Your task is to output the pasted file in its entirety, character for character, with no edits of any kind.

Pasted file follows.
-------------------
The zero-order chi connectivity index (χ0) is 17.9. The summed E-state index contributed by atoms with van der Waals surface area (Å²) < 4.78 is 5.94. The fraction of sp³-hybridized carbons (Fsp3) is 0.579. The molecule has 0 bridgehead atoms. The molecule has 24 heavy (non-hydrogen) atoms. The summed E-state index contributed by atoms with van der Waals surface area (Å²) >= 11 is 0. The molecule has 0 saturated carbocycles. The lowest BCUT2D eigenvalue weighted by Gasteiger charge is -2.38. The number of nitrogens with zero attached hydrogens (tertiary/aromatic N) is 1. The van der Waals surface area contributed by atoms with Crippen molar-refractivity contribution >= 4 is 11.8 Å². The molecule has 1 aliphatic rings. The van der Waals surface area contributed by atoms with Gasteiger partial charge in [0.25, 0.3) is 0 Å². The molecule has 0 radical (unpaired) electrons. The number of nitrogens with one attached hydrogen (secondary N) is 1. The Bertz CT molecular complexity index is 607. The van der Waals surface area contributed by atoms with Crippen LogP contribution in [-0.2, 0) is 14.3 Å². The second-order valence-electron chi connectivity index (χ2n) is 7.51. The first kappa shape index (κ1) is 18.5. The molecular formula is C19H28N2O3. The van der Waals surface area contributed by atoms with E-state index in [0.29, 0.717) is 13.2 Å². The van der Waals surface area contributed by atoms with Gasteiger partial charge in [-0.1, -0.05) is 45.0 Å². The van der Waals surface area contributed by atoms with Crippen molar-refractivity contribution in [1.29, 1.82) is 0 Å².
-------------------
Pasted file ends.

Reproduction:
The zero-order chi connectivity index (χ0) is 17.9. The summed E-state index contributed by atoms with van der Waals surface area (Å²) < 4.78 is 5.94. The fraction of sp³-hybridized carbons (Fsp3) is 0.579. The molecule has 0 bridgehead atoms. The molecule has 24 heavy (non-hydrogen) atoms. The summed E-state index contributed by atoms with van der Waals surface area (Å²) >= 11 is 0. The molecule has 0 saturated carbocycles. The lowest BCUT2D eigenvalue weighted by Gasteiger charge is -2.38. The number of nitrogens with zero attached hydrogens (tertiary/aromatic N) is 1. The van der Waals surface area contributed by atoms with Crippen molar-refractivity contribution >= 4 is 11.8 Å². The molecule has 1 aliphatic rings. The van der Waals surface area contributed by atoms with Gasteiger partial charge in [0.25, 0.3) is 0 Å². The molecule has 0 radical (unpaired) electrons. The number of nitrogens with one attached hydrogen (secondary N) is 1. The Bertz CT molecular complexity index is 607. The van der Waals surface area contributed by atoms with Crippen LogP contribution in [-0.2, 0) is 14.3 Å². The second-order valence-electron chi connectivity index (χ2n) is 7.51. The first kappa shape index (κ1) is 18.5. The molecular formula is C19H28N2O3. The van der Waals surface area contributed by atoms with E-state index in [0.29, 0.717) is 13.2 Å². The van der Waals surface area contributed by atoms with Gasteiger partial charge in [-0.1, -0.05) is 45.0 Å². The van der Waals surface area contributed by atoms with Crippen molar-refractivity contribution in [1.29, 1.82) is 0 Å².